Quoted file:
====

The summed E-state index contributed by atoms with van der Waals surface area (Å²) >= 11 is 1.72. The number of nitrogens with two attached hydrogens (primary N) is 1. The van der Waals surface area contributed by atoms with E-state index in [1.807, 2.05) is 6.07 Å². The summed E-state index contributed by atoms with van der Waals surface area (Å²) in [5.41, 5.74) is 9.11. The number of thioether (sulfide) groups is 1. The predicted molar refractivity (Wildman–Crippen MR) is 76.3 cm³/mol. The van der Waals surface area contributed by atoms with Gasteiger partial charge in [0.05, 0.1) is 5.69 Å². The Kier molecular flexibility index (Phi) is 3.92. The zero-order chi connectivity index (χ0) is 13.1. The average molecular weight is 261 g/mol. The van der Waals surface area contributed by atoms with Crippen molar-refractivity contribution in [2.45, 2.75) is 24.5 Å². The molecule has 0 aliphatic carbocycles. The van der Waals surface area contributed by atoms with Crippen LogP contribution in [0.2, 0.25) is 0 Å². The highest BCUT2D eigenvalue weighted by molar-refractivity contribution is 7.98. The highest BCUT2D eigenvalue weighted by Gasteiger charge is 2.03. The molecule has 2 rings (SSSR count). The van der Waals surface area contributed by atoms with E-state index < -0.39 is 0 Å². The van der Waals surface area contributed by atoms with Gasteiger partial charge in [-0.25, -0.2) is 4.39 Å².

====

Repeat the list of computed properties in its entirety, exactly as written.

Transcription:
The summed E-state index contributed by atoms with van der Waals surface area (Å²) >= 11 is 1.72. The number of nitrogens with two attached hydrogens (primary N) is 1. The van der Waals surface area contributed by atoms with E-state index in [1.807, 2.05) is 6.07 Å². The summed E-state index contributed by atoms with van der Waals surface area (Å²) in [5.41, 5.74) is 9.11. The number of thioether (sulfide) groups is 1. The predicted molar refractivity (Wildman–Crippen MR) is 76.3 cm³/mol. The van der Waals surface area contributed by atoms with Gasteiger partial charge in [0.05, 0.1) is 5.69 Å². The Kier molecular flexibility index (Phi) is 3.92. The zero-order chi connectivity index (χ0) is 13.1. The average molecular weight is 261 g/mol. The van der Waals surface area contributed by atoms with Crippen molar-refractivity contribution in [2.45, 2.75) is 24.5 Å². The molecule has 0 aliphatic carbocycles. The van der Waals surface area contributed by atoms with Crippen LogP contribution in [0.2, 0.25) is 0 Å². The highest BCUT2D eigenvalue weighted by molar-refractivity contribution is 7.98. The highest BCUT2D eigenvalue weighted by Gasteiger charge is 2.03. The molecule has 2 rings (SSSR count). The van der Waals surface area contributed by atoms with E-state index < -0.39 is 0 Å². The van der Waals surface area contributed by atoms with Gasteiger partial charge in [-0.25, -0.2) is 4.39 Å².